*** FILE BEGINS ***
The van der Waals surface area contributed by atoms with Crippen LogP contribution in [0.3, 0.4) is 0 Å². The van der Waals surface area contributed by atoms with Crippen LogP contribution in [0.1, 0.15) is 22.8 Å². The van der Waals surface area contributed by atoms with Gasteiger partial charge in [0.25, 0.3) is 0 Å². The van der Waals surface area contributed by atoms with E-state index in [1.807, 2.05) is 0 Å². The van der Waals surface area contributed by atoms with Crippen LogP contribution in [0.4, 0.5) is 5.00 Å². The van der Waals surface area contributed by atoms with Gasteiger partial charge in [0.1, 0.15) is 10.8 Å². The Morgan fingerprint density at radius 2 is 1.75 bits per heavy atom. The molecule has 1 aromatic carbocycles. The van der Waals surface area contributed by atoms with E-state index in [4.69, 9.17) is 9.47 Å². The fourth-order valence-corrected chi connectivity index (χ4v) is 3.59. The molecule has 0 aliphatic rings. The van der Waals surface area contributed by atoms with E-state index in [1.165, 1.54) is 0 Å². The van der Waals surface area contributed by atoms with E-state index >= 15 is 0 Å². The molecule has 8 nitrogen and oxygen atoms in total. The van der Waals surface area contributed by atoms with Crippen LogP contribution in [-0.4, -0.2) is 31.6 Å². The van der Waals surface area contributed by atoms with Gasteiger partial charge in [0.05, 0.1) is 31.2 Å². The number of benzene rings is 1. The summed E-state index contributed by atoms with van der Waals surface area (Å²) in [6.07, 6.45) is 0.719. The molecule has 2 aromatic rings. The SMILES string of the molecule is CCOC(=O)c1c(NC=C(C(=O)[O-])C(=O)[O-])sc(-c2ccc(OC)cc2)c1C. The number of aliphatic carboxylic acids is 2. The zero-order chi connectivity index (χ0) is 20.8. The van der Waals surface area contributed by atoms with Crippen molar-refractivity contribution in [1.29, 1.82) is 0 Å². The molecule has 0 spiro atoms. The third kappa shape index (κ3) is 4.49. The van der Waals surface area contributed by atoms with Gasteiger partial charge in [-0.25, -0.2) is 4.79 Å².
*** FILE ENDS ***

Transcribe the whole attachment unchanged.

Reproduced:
The van der Waals surface area contributed by atoms with Crippen LogP contribution in [0.3, 0.4) is 0 Å². The van der Waals surface area contributed by atoms with Crippen LogP contribution in [0.1, 0.15) is 22.8 Å². The van der Waals surface area contributed by atoms with Gasteiger partial charge in [0.25, 0.3) is 0 Å². The van der Waals surface area contributed by atoms with E-state index in [1.807, 2.05) is 0 Å². The van der Waals surface area contributed by atoms with Crippen LogP contribution in [0.4, 0.5) is 5.00 Å². The van der Waals surface area contributed by atoms with Gasteiger partial charge in [0.1, 0.15) is 10.8 Å². The Morgan fingerprint density at radius 2 is 1.75 bits per heavy atom. The molecule has 1 aromatic carbocycles. The van der Waals surface area contributed by atoms with E-state index in [4.69, 9.17) is 9.47 Å². The fourth-order valence-corrected chi connectivity index (χ4v) is 3.59. The molecule has 0 aliphatic rings. The van der Waals surface area contributed by atoms with E-state index in [1.165, 1.54) is 0 Å². The van der Waals surface area contributed by atoms with E-state index >= 15 is 0 Å². The molecule has 8 nitrogen and oxygen atoms in total. The van der Waals surface area contributed by atoms with Crippen LogP contribution in [-0.4, -0.2) is 31.6 Å². The van der Waals surface area contributed by atoms with Gasteiger partial charge in [0.05, 0.1) is 31.2 Å². The number of benzene rings is 1. The summed E-state index contributed by atoms with van der Waals surface area (Å²) in [6.07, 6.45) is 0.719. The molecule has 2 aromatic rings. The SMILES string of the molecule is CCOC(=O)c1c(NC=C(C(=O)[O-])C(=O)[O-])sc(-c2ccc(OC)cc2)c1C. The number of aliphatic carboxylic acids is 2. The zero-order chi connectivity index (χ0) is 20.8. The van der Waals surface area contributed by atoms with Crippen molar-refractivity contribution in [1.29, 1.82) is 0 Å². The molecule has 0 spiro atoms. The third kappa shape index (κ3) is 4.49. The van der Waals surface area contributed by atoms with Gasteiger partial charge in [-0.25, -0.2) is 4.79 Å².